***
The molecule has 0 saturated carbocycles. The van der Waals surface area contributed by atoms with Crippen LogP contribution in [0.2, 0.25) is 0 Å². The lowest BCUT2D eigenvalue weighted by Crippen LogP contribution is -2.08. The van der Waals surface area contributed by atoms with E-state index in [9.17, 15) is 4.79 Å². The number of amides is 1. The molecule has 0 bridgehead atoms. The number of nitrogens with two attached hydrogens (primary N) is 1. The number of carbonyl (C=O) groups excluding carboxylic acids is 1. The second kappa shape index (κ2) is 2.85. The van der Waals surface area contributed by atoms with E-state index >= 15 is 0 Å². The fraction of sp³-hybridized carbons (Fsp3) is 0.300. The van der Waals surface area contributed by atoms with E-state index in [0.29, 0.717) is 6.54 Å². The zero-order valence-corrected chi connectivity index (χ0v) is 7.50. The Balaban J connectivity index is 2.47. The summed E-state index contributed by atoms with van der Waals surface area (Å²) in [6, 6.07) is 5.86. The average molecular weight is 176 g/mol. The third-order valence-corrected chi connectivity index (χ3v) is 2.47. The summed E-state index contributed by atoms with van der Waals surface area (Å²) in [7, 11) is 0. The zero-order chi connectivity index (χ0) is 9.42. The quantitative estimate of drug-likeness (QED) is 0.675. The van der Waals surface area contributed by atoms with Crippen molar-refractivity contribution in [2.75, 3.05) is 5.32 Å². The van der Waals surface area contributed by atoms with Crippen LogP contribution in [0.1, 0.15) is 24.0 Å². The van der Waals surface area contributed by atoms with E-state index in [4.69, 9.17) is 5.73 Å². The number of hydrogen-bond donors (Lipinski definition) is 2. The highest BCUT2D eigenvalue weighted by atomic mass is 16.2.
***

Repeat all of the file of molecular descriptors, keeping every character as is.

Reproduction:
The molecule has 0 saturated carbocycles. The van der Waals surface area contributed by atoms with Crippen LogP contribution in [0.2, 0.25) is 0 Å². The lowest BCUT2D eigenvalue weighted by Crippen LogP contribution is -2.08. The van der Waals surface area contributed by atoms with E-state index in [9.17, 15) is 4.79 Å². The number of amides is 1. The molecule has 0 bridgehead atoms. The number of nitrogens with two attached hydrogens (primary N) is 1. The number of carbonyl (C=O) groups excluding carboxylic acids is 1. The second kappa shape index (κ2) is 2.85. The van der Waals surface area contributed by atoms with E-state index >= 15 is 0 Å². The fraction of sp³-hybridized carbons (Fsp3) is 0.300. The van der Waals surface area contributed by atoms with E-state index in [0.29, 0.717) is 6.54 Å². The zero-order valence-corrected chi connectivity index (χ0v) is 7.50. The Balaban J connectivity index is 2.47. The summed E-state index contributed by atoms with van der Waals surface area (Å²) in [6, 6.07) is 5.86. The average molecular weight is 176 g/mol. The third-order valence-corrected chi connectivity index (χ3v) is 2.47. The summed E-state index contributed by atoms with van der Waals surface area (Å²) in [7, 11) is 0. The zero-order chi connectivity index (χ0) is 9.42. The quantitative estimate of drug-likeness (QED) is 0.675. The van der Waals surface area contributed by atoms with Crippen molar-refractivity contribution in [2.75, 3.05) is 5.32 Å². The van der Waals surface area contributed by atoms with Crippen LogP contribution in [0.1, 0.15) is 24.0 Å². The van der Waals surface area contributed by atoms with E-state index in [4.69, 9.17) is 5.73 Å². The number of hydrogen-bond donors (Lipinski definition) is 2. The highest BCUT2D eigenvalue weighted by atomic mass is 16.2.